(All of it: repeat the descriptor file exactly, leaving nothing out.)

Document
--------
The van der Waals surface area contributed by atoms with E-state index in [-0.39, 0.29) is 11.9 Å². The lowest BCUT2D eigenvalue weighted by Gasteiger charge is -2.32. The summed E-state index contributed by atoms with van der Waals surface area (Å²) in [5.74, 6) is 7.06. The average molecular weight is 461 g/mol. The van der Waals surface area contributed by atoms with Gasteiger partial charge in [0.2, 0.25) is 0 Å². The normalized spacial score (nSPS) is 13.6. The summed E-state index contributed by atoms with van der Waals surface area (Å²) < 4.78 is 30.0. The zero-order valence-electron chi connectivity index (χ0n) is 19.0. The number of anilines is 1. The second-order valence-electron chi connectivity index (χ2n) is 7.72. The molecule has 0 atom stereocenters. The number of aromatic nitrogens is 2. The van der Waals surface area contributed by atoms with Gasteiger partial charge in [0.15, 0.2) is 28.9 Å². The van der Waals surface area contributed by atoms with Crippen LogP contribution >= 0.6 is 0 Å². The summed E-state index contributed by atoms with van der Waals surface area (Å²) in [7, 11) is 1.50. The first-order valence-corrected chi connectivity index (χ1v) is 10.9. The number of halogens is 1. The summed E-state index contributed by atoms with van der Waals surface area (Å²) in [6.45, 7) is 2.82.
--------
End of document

The van der Waals surface area contributed by atoms with E-state index in [-0.39, 0.29) is 11.9 Å². The lowest BCUT2D eigenvalue weighted by Gasteiger charge is -2.32. The summed E-state index contributed by atoms with van der Waals surface area (Å²) in [5.74, 6) is 7.06. The average molecular weight is 461 g/mol. The van der Waals surface area contributed by atoms with Gasteiger partial charge in [0.2, 0.25) is 0 Å². The normalized spacial score (nSPS) is 13.6. The summed E-state index contributed by atoms with van der Waals surface area (Å²) < 4.78 is 30.0. The zero-order valence-electron chi connectivity index (χ0n) is 19.0. The number of anilines is 1. The second-order valence-electron chi connectivity index (χ2n) is 7.72. The molecule has 0 atom stereocenters. The number of aromatic nitrogens is 2. The van der Waals surface area contributed by atoms with Gasteiger partial charge in [0.15, 0.2) is 28.9 Å². The van der Waals surface area contributed by atoms with Crippen LogP contribution >= 0.6 is 0 Å². The summed E-state index contributed by atoms with van der Waals surface area (Å²) in [7, 11) is 1.50. The first-order valence-corrected chi connectivity index (χ1v) is 10.9. The number of halogens is 1. The summed E-state index contributed by atoms with van der Waals surface area (Å²) in [6.45, 7) is 2.82.